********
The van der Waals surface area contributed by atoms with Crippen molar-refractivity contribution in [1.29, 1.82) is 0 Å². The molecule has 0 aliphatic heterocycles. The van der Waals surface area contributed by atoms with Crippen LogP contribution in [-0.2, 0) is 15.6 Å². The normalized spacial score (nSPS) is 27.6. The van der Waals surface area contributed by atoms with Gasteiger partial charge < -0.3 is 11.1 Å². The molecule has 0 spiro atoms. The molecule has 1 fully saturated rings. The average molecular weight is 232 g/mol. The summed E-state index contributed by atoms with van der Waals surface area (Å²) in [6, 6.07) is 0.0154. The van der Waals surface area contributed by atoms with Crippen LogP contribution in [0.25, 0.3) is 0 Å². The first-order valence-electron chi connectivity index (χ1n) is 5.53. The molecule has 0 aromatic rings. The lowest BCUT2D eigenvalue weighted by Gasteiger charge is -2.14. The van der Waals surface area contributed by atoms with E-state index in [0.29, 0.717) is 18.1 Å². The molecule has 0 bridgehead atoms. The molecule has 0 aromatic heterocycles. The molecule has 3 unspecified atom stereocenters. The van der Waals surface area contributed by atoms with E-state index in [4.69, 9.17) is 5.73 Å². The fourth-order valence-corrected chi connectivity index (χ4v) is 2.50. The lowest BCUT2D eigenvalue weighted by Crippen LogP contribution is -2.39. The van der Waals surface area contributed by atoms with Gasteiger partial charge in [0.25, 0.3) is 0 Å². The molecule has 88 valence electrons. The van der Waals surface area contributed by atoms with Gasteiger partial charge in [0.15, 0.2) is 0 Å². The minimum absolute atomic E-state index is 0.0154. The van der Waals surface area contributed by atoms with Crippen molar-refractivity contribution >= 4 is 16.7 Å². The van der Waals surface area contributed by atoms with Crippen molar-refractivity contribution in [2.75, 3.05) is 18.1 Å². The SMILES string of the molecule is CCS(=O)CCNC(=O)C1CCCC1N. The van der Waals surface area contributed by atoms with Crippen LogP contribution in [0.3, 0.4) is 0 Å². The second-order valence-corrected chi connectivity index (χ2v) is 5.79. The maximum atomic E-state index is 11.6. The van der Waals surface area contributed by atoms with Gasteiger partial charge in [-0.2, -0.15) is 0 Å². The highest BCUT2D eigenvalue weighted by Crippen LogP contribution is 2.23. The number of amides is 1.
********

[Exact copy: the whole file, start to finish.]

The van der Waals surface area contributed by atoms with Crippen molar-refractivity contribution in [1.29, 1.82) is 0 Å². The molecule has 0 aliphatic heterocycles. The van der Waals surface area contributed by atoms with Crippen LogP contribution in [-0.2, 0) is 15.6 Å². The normalized spacial score (nSPS) is 27.6. The van der Waals surface area contributed by atoms with Gasteiger partial charge < -0.3 is 11.1 Å². The molecule has 0 spiro atoms. The molecule has 1 fully saturated rings. The average molecular weight is 232 g/mol. The summed E-state index contributed by atoms with van der Waals surface area (Å²) in [6, 6.07) is 0.0154. The van der Waals surface area contributed by atoms with Crippen LogP contribution in [0.25, 0.3) is 0 Å². The first-order valence-electron chi connectivity index (χ1n) is 5.53. The molecule has 0 aromatic rings. The lowest BCUT2D eigenvalue weighted by Gasteiger charge is -2.14. The van der Waals surface area contributed by atoms with E-state index in [0.29, 0.717) is 18.1 Å². The molecule has 0 bridgehead atoms. The molecule has 0 aromatic heterocycles. The molecule has 3 unspecified atom stereocenters. The van der Waals surface area contributed by atoms with E-state index in [4.69, 9.17) is 5.73 Å². The fourth-order valence-corrected chi connectivity index (χ4v) is 2.50. The lowest BCUT2D eigenvalue weighted by Crippen LogP contribution is -2.39. The van der Waals surface area contributed by atoms with Gasteiger partial charge in [0.25, 0.3) is 0 Å². The molecule has 88 valence electrons. The van der Waals surface area contributed by atoms with Gasteiger partial charge in [0.15, 0.2) is 0 Å². The minimum absolute atomic E-state index is 0.0154. The van der Waals surface area contributed by atoms with Crippen molar-refractivity contribution >= 4 is 16.7 Å². The van der Waals surface area contributed by atoms with Crippen molar-refractivity contribution in [2.75, 3.05) is 18.1 Å². The SMILES string of the molecule is CCS(=O)CCNC(=O)C1CCCC1N. The van der Waals surface area contributed by atoms with Crippen LogP contribution in [0.3, 0.4) is 0 Å². The second-order valence-corrected chi connectivity index (χ2v) is 5.79. The maximum atomic E-state index is 11.6. The van der Waals surface area contributed by atoms with Gasteiger partial charge in [-0.2, -0.15) is 0 Å². The highest BCUT2D eigenvalue weighted by Crippen LogP contribution is 2.23. The number of amides is 1.